Paulette’s been carrying around her dead puppy and Michel convinces her to bury it. When Paulette sees a cross in the Dollé’s house, she’s curious. She never knew what they were for. Thus Michel leads Paulette to build their own private cemetery in a deserted mill and they begin to steal crosses from wherever they can get them–graves, churches, hearses.
The adults can’t understand who’s taking the crosses and the rivalry between the neighbors grows.
All in all, Forbidden Games is a natural, haunting film that mixes innocence, war, poverty, generosity and faith. It’s a simple, yet profound film, one I doubt anyone could make today.
Directed by Jacques Becker, Touchez Pas Au Grisbi! (Hands Off the Loot!) is an unusual gangster film. Released in 1954, the film chronicles a genteel, older gangster, Max, who’d like to cash in his gold bars and retire. Max is very debonair and respected in his circle. We never see how he got 50,000,000 Francs in gold, which is usually what the main focus of a gangster film would be.
The first hour of the movie we see his life, his friendship with Riton, who’s a sidekick, rather than an equal, his girlfriends, his evenings at a little restaurant and night clubs. He’s involved with a platinum blonde showgirl, while Riton’s showgirl Josy is brunette — and is getting some action on the side with another younger, gangster. Max stumbles on Josy and her other lover, which leads to a good scene when Max takes his friend home, presents him with the facts about Josy and shows us how good friends should care for each other in troubled times.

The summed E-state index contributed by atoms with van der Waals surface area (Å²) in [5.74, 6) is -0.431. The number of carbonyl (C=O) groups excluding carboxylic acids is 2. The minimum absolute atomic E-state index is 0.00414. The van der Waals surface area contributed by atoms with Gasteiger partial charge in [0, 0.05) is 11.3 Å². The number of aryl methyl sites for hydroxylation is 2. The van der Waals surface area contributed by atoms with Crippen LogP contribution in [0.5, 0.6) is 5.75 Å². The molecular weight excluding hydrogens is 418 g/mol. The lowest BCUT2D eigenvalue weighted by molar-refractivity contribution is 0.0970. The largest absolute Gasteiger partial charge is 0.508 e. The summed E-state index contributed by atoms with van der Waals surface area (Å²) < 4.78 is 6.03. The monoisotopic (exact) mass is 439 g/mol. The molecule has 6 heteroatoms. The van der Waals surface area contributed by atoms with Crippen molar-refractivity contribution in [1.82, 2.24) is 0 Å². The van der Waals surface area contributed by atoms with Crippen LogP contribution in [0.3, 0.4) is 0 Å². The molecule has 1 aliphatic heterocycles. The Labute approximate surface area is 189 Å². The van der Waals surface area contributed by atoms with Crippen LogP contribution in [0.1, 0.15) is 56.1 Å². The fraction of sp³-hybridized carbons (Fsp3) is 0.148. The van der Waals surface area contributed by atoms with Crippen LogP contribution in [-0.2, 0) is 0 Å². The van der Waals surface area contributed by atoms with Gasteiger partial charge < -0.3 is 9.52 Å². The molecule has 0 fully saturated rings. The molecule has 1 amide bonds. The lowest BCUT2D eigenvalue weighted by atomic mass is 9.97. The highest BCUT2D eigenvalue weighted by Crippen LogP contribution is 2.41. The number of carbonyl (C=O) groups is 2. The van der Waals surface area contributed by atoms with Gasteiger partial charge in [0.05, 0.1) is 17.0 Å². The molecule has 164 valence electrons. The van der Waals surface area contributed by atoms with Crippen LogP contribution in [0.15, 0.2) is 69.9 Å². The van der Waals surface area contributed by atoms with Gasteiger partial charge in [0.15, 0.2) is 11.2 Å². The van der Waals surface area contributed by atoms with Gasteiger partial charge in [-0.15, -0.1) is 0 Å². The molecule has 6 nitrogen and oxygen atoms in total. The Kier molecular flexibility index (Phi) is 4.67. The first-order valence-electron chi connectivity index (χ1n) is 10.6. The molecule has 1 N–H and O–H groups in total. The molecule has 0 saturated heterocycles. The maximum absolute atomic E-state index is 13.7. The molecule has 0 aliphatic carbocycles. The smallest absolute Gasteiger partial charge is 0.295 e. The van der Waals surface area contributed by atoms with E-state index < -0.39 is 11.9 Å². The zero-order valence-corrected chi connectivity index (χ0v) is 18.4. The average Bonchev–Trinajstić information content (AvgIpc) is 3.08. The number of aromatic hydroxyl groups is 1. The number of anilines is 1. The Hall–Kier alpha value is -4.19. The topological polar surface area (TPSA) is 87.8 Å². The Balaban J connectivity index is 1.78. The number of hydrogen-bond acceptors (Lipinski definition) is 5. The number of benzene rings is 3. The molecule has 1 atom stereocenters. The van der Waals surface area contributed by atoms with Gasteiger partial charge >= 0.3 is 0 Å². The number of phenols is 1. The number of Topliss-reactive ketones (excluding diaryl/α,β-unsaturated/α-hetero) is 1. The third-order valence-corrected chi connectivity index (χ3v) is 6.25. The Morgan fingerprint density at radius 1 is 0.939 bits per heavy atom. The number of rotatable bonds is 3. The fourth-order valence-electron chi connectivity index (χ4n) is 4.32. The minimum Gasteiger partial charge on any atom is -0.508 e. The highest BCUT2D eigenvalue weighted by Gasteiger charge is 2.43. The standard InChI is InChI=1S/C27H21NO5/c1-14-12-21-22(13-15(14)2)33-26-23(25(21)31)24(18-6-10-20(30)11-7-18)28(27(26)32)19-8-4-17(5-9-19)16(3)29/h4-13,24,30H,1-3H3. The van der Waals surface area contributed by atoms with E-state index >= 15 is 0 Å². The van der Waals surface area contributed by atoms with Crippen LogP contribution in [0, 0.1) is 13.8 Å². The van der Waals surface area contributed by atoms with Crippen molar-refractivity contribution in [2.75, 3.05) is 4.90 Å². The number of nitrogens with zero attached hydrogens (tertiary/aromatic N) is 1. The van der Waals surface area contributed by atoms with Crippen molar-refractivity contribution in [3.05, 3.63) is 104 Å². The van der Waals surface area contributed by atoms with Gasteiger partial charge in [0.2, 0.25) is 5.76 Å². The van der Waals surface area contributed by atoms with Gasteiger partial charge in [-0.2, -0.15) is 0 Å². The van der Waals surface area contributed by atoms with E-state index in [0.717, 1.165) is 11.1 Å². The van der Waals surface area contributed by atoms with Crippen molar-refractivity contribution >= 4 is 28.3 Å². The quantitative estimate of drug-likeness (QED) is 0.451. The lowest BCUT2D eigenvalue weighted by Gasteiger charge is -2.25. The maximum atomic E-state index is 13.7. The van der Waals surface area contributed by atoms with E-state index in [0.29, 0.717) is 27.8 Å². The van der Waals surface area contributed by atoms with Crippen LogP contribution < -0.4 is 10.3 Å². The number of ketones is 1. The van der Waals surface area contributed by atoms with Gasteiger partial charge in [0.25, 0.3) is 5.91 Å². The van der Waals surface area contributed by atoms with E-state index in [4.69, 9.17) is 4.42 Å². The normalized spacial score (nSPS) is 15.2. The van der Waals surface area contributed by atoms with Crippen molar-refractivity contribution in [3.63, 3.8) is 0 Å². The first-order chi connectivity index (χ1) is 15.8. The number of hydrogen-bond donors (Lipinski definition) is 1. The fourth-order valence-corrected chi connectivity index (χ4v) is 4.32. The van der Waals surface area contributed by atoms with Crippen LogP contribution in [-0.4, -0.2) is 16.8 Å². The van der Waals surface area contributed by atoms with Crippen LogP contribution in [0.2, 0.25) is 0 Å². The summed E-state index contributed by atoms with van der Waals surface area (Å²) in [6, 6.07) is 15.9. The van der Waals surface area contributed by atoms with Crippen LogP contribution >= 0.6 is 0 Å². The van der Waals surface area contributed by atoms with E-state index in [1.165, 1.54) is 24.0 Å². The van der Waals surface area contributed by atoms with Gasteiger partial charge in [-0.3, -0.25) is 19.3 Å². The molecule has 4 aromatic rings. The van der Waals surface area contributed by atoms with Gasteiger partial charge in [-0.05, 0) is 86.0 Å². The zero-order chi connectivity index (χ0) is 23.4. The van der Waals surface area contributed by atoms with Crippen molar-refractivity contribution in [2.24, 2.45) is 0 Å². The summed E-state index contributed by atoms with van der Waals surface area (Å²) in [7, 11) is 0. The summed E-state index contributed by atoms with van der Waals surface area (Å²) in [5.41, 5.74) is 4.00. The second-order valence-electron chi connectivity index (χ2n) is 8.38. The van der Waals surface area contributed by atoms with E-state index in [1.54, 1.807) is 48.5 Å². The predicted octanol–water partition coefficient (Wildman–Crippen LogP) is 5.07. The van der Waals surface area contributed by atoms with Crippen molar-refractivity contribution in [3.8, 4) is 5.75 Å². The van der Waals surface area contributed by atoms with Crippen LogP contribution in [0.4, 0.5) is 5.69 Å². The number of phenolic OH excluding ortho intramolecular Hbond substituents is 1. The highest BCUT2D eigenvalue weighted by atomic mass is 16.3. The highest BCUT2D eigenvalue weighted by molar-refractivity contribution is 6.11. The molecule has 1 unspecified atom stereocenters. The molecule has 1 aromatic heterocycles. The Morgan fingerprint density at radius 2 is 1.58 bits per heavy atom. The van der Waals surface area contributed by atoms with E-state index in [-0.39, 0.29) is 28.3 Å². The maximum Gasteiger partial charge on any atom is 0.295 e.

The movie’s pace picks up in the last thirty minutes. Angelo, Josy’s real love interest, abducts Riton using him as leverage to get Max’s gold. Loyalty forces Max to get Riton back and in doing so there’s the sort of a pursuits and shoot outs you’d expect in a gangster movie.
I thought the acting was good, but the first hour of the movie should have more plotting, just a little more. Show us Max getting the gold. I can be patient with a film that wants to go off the beaten path, but I almost gave up on this one. Finally, the very end of the film is abrupt and left important points about Max’s future up in the air so I can’t give this a thumbs up, unless someone knows more about Jacques Becker or French noir films.
My new favorite comedy is Moone Boy created by Chris O’Dowd and Nick Vincent Murphy. In this Irish sitcom import, Martin Moone (David Rawles) is a twelve year old with a full grown imaginary friend named Sean. Martin lives with his shambolic family, which consists of his father who runs a sign shop, his mother who becomes Weight Wishers counselor and three older sisters who don’t like Martin at all.
Martin needs someone in his corner and Sean helps him navigate the slings and arrows of school, romance, and family life. Set in 1989-90s, Moone Boy reminds me of The Wonder Years. It’s got wit and heart. The acting, particularly Martin’s performance, is natural and the pace is brisk. Each episode, available on Hulu.coma and PBS in some areas, wrings the most from every story. In the two seasons I’ve seen every episode delights.
In Ozu’s 1959 film Good Morning (Ohayo) two young brothers take a vow of silence when their parents refuse to buy them a television. Complications ensue when the neighbors and teachers read in all kinds of things into the silence. Gossip spreads and at one point to boys run away. The youngest brother, who’s probably 6, is particularly cute.
All in all, it’s a charming film that shows Japan on the brink of prosperity.